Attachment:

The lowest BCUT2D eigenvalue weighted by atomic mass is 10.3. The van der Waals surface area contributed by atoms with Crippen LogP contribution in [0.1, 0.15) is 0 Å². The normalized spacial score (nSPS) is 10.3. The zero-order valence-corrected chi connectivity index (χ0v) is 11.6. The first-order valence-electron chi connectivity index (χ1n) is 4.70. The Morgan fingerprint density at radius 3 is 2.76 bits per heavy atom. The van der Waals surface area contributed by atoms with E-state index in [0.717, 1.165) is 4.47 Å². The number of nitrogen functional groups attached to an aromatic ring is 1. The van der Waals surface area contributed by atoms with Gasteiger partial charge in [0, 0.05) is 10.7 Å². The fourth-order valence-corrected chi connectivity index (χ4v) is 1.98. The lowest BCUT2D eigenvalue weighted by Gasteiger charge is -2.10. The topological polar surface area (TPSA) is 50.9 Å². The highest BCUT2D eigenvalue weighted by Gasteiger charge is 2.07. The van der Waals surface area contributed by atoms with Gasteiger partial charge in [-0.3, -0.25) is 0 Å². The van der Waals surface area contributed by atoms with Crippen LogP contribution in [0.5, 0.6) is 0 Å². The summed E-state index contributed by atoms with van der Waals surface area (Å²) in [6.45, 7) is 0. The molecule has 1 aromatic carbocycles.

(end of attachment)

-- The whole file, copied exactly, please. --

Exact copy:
The lowest BCUT2D eigenvalue weighted by atomic mass is 10.3. The van der Waals surface area contributed by atoms with Crippen LogP contribution in [0.1, 0.15) is 0 Å². The normalized spacial score (nSPS) is 10.3. The zero-order valence-corrected chi connectivity index (χ0v) is 11.6. The first-order valence-electron chi connectivity index (χ1n) is 4.70. The Morgan fingerprint density at radius 3 is 2.76 bits per heavy atom. The van der Waals surface area contributed by atoms with E-state index in [0.717, 1.165) is 4.47 Å². The number of nitrogen functional groups attached to an aromatic ring is 1. The van der Waals surface area contributed by atoms with Gasteiger partial charge in [0, 0.05) is 10.7 Å². The fourth-order valence-corrected chi connectivity index (χ4v) is 1.98. The lowest BCUT2D eigenvalue weighted by Gasteiger charge is -2.10. The topological polar surface area (TPSA) is 50.9 Å². The highest BCUT2D eigenvalue weighted by Gasteiger charge is 2.07. The van der Waals surface area contributed by atoms with Gasteiger partial charge in [-0.3, -0.25) is 0 Å². The van der Waals surface area contributed by atoms with Crippen LogP contribution in [0.5, 0.6) is 0 Å². The summed E-state index contributed by atoms with van der Waals surface area (Å²) in [6.45, 7) is 0. The molecule has 1 aromatic carbocycles.